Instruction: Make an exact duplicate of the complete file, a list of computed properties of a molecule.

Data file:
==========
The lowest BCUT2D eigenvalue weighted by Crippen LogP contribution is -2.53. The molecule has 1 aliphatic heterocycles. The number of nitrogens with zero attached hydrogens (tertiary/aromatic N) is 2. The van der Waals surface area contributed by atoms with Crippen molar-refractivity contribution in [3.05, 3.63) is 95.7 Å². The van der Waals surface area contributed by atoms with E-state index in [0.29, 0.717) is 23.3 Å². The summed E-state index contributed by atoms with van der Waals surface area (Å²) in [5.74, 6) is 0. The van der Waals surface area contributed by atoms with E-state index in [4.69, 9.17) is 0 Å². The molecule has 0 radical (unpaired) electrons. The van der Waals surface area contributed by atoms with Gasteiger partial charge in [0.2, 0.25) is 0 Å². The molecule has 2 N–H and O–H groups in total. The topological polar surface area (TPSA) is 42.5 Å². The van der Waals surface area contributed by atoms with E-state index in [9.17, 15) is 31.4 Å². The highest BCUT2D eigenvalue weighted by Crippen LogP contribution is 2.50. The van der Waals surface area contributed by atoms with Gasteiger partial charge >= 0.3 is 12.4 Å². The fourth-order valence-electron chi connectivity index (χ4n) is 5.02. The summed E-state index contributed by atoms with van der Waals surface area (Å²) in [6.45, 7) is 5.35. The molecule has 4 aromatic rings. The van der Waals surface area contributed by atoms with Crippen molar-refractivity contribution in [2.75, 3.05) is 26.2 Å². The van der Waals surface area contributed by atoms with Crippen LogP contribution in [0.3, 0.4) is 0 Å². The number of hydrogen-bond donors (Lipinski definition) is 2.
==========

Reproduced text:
The lowest BCUT2D eigenvalue weighted by Crippen LogP contribution is -2.53. The molecule has 1 aliphatic heterocycles. The number of nitrogens with zero attached hydrogens (tertiary/aromatic N) is 2. The van der Waals surface area contributed by atoms with Crippen molar-refractivity contribution in [3.05, 3.63) is 95.7 Å². The van der Waals surface area contributed by atoms with E-state index in [0.29, 0.717) is 23.3 Å². The summed E-state index contributed by atoms with van der Waals surface area (Å²) in [5.74, 6) is 0. The van der Waals surface area contributed by atoms with E-state index in [4.69, 9.17) is 0 Å². The molecule has 0 radical (unpaired) electrons. The van der Waals surface area contributed by atoms with Gasteiger partial charge in [0.2, 0.25) is 0 Å². The molecule has 2 N–H and O–H groups in total. The topological polar surface area (TPSA) is 42.5 Å². The van der Waals surface area contributed by atoms with E-state index in [9.17, 15) is 31.4 Å². The highest BCUT2D eigenvalue weighted by Crippen LogP contribution is 2.50. The van der Waals surface area contributed by atoms with Gasteiger partial charge >= 0.3 is 12.4 Å². The fourth-order valence-electron chi connectivity index (χ4n) is 5.02. The summed E-state index contributed by atoms with van der Waals surface area (Å²) in [6.45, 7) is 5.35. The molecule has 4 aromatic rings. The van der Waals surface area contributed by atoms with Crippen molar-refractivity contribution in [2.75, 3.05) is 26.2 Å². The van der Waals surface area contributed by atoms with Crippen LogP contribution in [0.3, 0.4) is 0 Å². The number of hydrogen-bond donors (Lipinski definition) is 2.